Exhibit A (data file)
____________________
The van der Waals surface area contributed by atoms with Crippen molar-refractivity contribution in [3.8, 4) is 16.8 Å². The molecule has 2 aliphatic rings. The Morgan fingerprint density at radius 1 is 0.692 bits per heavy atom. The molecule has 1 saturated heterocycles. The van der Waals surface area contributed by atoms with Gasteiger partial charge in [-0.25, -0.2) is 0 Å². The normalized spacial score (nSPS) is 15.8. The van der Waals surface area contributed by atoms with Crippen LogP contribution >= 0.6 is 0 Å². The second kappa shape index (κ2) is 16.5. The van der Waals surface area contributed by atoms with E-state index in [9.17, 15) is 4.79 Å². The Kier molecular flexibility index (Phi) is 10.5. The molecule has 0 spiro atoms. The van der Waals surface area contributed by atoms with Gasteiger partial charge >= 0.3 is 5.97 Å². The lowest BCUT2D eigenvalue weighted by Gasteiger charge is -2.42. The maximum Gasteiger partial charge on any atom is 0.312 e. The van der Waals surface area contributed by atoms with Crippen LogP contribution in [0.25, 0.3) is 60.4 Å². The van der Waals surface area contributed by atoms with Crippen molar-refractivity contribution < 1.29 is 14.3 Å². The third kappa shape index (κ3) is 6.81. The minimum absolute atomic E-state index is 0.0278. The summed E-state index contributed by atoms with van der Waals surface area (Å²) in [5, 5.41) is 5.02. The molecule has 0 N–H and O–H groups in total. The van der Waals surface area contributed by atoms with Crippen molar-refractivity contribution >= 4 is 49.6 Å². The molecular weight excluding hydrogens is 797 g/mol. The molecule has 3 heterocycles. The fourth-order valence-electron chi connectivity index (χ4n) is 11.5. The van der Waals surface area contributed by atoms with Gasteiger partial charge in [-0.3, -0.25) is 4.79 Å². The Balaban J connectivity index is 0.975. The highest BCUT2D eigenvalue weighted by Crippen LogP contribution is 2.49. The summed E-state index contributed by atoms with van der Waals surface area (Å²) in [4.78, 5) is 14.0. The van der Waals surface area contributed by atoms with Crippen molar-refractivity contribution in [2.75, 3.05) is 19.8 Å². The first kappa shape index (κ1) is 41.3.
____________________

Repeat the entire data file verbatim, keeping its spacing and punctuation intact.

The van der Waals surface area contributed by atoms with Crippen molar-refractivity contribution in [3.8, 4) is 16.8 Å². The molecule has 2 aliphatic rings. The Morgan fingerprint density at radius 1 is 0.692 bits per heavy atom. The molecule has 1 saturated heterocycles. The van der Waals surface area contributed by atoms with Gasteiger partial charge in [-0.25, -0.2) is 0 Å². The normalized spacial score (nSPS) is 15.8. The van der Waals surface area contributed by atoms with Crippen LogP contribution >= 0.6 is 0 Å². The second kappa shape index (κ2) is 16.5. The van der Waals surface area contributed by atoms with E-state index in [9.17, 15) is 4.79 Å². The Kier molecular flexibility index (Phi) is 10.5. The molecule has 0 spiro atoms. The van der Waals surface area contributed by atoms with Gasteiger partial charge >= 0.3 is 5.97 Å². The lowest BCUT2D eigenvalue weighted by Gasteiger charge is -2.42. The maximum Gasteiger partial charge on any atom is 0.312 e. The van der Waals surface area contributed by atoms with Crippen LogP contribution in [0.25, 0.3) is 60.4 Å². The van der Waals surface area contributed by atoms with Crippen molar-refractivity contribution < 1.29 is 14.3 Å². The third kappa shape index (κ3) is 6.81. The minimum absolute atomic E-state index is 0.0278. The summed E-state index contributed by atoms with van der Waals surface area (Å²) in [5, 5.41) is 5.02. The molecule has 0 N–H and O–H groups in total. The van der Waals surface area contributed by atoms with Crippen molar-refractivity contribution >= 4 is 49.6 Å². The molecular weight excluding hydrogens is 797 g/mol. The molecule has 3 heterocycles. The fourth-order valence-electron chi connectivity index (χ4n) is 11.5. The van der Waals surface area contributed by atoms with Gasteiger partial charge in [-0.3, -0.25) is 4.79 Å². The Balaban J connectivity index is 0.975. The highest BCUT2D eigenvalue weighted by Crippen LogP contribution is 2.49. The summed E-state index contributed by atoms with van der Waals surface area (Å²) in [4.78, 5) is 14.0. The van der Waals surface area contributed by atoms with Crippen molar-refractivity contribution in [2.75, 3.05) is 19.8 Å². The first kappa shape index (κ1) is 41.3.